To generate more positive maintenance reviews, asking residents for feedback right after move-in can be highly effective. New residents are more engaged and accessible during this key lifecycle moment, making it an ideal time to reach them.

By proactively asking for reviews at crucial points in the resident lifecycle, you encourage feedback and keep your team in tune with community needs, helping to address any potential issues before they escalate.

Maximizing Positivity

Negative feedback is inevitable, but there are several ways to ensure more positive interactions with your residents, specifically when it comes to maintenance interactions. Here are some effective steps to get more positive resident reviews: 

1. Close the Gap on Request to Completion Time

Response time is critical. Promptly addressing maintenance requests can significantly impact resident satisfaction and make the repair process go more smoothly. 

2. Improve Communication

Provide residents with regular status updates on their maintenance requests. Let them know exactly what is being done and the expected time frame for completion. If a project cannot be completed immediately, communicate upfront and set realistic expectations. 

3. Be Fair 

If a delay is unavoidable and will inconvenience a resident, consider compensating them, such as offering a small rent reduction or a temporary solution. 

4. Empower Your Maintenance Staff

Equip your maintenance team with the skills and knowledge needed to handle repairs efficiently and to interact positively with residents. Maintenance staff is the #3 top driver of positive reviews overall. By investing in your team, you invest in your reputation. 

Maintenance-related reviews can have a huge impact on your reputation, as the maintenance process affects the entire resident experience. Investing in and solidifying your maintenance strategy will give your community a significant competitive advantage down the line. 

Whatever approach your community takes, whether it's improving communication, speeding up response times or empowering maintenance staff, the goal is simple: to turn maintenance interactions into positive review opportunities and foster a positive environment for your residents.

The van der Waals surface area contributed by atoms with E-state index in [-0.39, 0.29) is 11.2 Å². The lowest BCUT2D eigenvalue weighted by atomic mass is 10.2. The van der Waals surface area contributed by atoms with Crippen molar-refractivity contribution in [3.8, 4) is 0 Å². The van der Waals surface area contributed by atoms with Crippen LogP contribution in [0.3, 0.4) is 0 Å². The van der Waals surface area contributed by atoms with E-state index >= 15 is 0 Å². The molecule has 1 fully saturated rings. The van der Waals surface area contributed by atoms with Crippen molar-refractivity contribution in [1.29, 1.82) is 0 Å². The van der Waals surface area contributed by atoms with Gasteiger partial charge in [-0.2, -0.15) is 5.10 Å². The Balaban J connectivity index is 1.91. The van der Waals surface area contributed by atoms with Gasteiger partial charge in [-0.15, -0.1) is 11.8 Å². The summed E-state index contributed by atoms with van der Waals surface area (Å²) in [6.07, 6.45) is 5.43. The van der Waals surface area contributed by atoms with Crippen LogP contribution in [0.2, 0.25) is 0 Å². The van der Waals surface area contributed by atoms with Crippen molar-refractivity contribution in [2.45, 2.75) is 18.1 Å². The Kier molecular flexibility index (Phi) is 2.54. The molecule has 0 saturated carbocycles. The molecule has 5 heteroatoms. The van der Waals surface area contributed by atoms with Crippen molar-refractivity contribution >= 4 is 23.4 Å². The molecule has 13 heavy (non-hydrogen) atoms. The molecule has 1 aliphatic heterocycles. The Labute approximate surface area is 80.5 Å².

Key Takeaways:

  • Determine your maintenance and communication processes: communication is the key to outperforming in every review topic, not just maintenance. 
  • Build up review volume over time: if you figure out review volume, you positively impact other parts of your reputation.
  • Ask for a review after every interaction: not every maintenance interaction naturally leads to review volume. A clean and acceptable living environment is an expectation, and meeting that standard doesn’t always lead to positive reviews. However, if you take the time to ask your residents to review certain aspects of their environment, and you make the process easy, you’re likely to be successful 
  • Monitor, respond to, and engage with reviews that are coming in: review monitoring is essential to long-term reputation management. Residents want to know that you care about their feedback. Responding to the positives and the negatives is the best way to show your residents that you are invested in their wellbeing
  • Listen to resident feedback, make necessary changes and improvements: view your reviews as an opportunity to learn and adjust how your team operates. Your residents will feel like their voices are heard and your community will improve down the line. 

To hear more about what residents are talking about and common multifamily review trends, check out our live event webinar series: The Voice of the Resident. Sign up to watch the full episode and learn how to create more positive experiences during the resident lifecycle. 

Multifamily Reputation Index  Explore Multifamily Reputation and Sentiment Data Across 400,000 Online Reviews Click Here


Emily Keenan

Originally from Scarborough, Maine, I moved to Vermont after graduating from St. Lawrence University, where I received my BA in English and Spanish. I have always been interested in writing and communication, which is what initially drew me to the Review Response Specialist position at Widewail. In my spare time, I can be found reading, playing electric guitar, or strolling/biking around one of Burlington’s many scenic trails. I always welcome the opportunity to talk about my work, and invite anyone with questions or comments to reach out or connect with me on LinkedIn.